Research Impact


Building climate resilience in the cities of the Global South

uilding climate resilience and justice in Korail, Dhaka (Bangladesh). Photo by A Allen

12 December 2014


Research on how the views and experiences of residents of the great cities of the Global South can be integrated into efforts to plan for the effects of climate change has led to new forums enabling the most marginalised citizens to contribute to the global effort to build more resilient cities.

People living in the cities of the Global South are particularly vulnerable to effects of climate change. For example, Dhaka was affected by nine major floods in the past 55 years, which had disproportionate impact on its 3.4 million poorest inhabitants with limited access to services. As climate events increase in both frequency and intensity, it is essential to develop ways to mitigate their effects on these extremely vulnerable populations.

Research at the UCL Development Planning Unit (DPU) is addressing this need. Dr Cassidy Johnson and Professor Adriana Allen examined how ordinary citizens in Dhaka adapt to changing environments, and drew lessons on how policy can support these measures. Another project entitled Public Private People Partnership for Climate Compatible Development (4PCCD) in Maputo, Mozambique, led by Dr Vanesa Castán Broto, created a partnership between citizens and policymakers as an experiment in ensuring that citizens have a meaningful voice in planning for climate change. After receiving the Award of Lighthouse Activity from the UNFCCC, this project has been presented in the international climate change negotiations as an example of participatory urban planning for climate change.

These projects have had significant impact on how policymakers and aid organisations plan to create more resilient cities. In Maputo, where half of the one million residents are below the poverty line, the research project helped to create a local planning committee on climate change (CPC), which included young and elderly people, housewives, salaried workers and traders. The CPC pointed out that poor waste disposal contributed to flooding in Maputo, as drainage channels were frequently blocked, and worked with the authorities to develop an environmental education programme and mobilise city dwellers to clean and maintain drainage channels. Meanwhile, in Dhaka the research recommendations supported better planning on land use, infrastructure and business design with a focus on climate change mitigation.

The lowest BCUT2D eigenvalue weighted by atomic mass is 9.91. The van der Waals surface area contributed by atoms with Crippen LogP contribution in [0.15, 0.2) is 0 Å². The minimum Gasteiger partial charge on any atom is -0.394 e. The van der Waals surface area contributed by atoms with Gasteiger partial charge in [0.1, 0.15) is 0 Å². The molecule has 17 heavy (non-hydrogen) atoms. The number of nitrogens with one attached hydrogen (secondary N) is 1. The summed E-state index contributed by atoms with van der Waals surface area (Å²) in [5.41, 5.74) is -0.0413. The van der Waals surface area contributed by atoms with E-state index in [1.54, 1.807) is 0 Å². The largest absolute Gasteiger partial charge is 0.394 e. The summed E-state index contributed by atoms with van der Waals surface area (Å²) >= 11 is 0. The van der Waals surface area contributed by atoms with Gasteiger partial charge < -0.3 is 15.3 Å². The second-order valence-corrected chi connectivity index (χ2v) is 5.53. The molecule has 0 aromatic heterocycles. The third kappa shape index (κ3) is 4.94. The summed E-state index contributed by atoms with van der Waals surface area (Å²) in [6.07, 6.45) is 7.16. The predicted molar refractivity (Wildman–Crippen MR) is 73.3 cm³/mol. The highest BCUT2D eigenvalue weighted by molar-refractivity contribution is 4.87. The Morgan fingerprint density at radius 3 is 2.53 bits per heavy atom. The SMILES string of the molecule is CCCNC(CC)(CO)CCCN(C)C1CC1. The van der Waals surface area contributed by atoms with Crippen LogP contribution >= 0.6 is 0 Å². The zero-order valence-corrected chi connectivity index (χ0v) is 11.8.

A related strand of research led by Atkins UK in partnership with the UCL DPU (Professor Adriana Allen, Dr Vanesa Castán Broto and Caren Levy) and titled Future Proofing Cities, examined the climate risks faced by 129 cities in 20 developing countries.

Future Proofing Cities is an important initiative. Its value is in the development of a coherent framework to analyse disparate issues relating to cities and climate change, and more importantly, offering insights of relevance to policy makers, urban planners, local officials, civil society and ordinary residents alike. - Vijay Jagannathan, Senior Fellow, World Resources Institute

It created a classification of five urban 'trajectories' to help policymakers design suitable interventions for those environments. The project's recommendations spurred major international donors to re-assess their aid priorities to support effective local responses for resilient urban development. The UK's Department for International Development adopted the project recommendations as a diagnostic tool to guide its climate-change portfolio and funding allocations in Asia, Latin America and Africa. In Bangalore and Madurai, India, the Future Proofing Cities framework was used to create a participatory planning process to develop ways of diagnosing and acting on climate risks in urban areas. The diagnostic stage was completed in 2013, and actions plans are now being developed using this process.

A similar process has been undertaken through the project entitled Learning Lima, led by Professor Allen and Rita Lambert, in collaboration with the UCL Centre for Advanced Spatial Analysis, where innovative mapping tools have been deployed, in collaboration with community members, to identify risk trajectories, what-if scenarios and future pathways towards climate resilience. Learning Lima will be exhibited at COP20 in December 2014.

For climate-compatible development to have deep roots and the prospect of sustainability, such plans must be owned by communities and speak to their many development challenges, of which climate change is but one, critical facet. - Sam Bickersteth, CDKN Chief Executive

Funders: UK Department for International Development, Climate and Development Knowledge Network and British Council.

Related links


  • Building climate resilience and justice in Korail, Dhaka (Bangladesh). Photo by A Allen.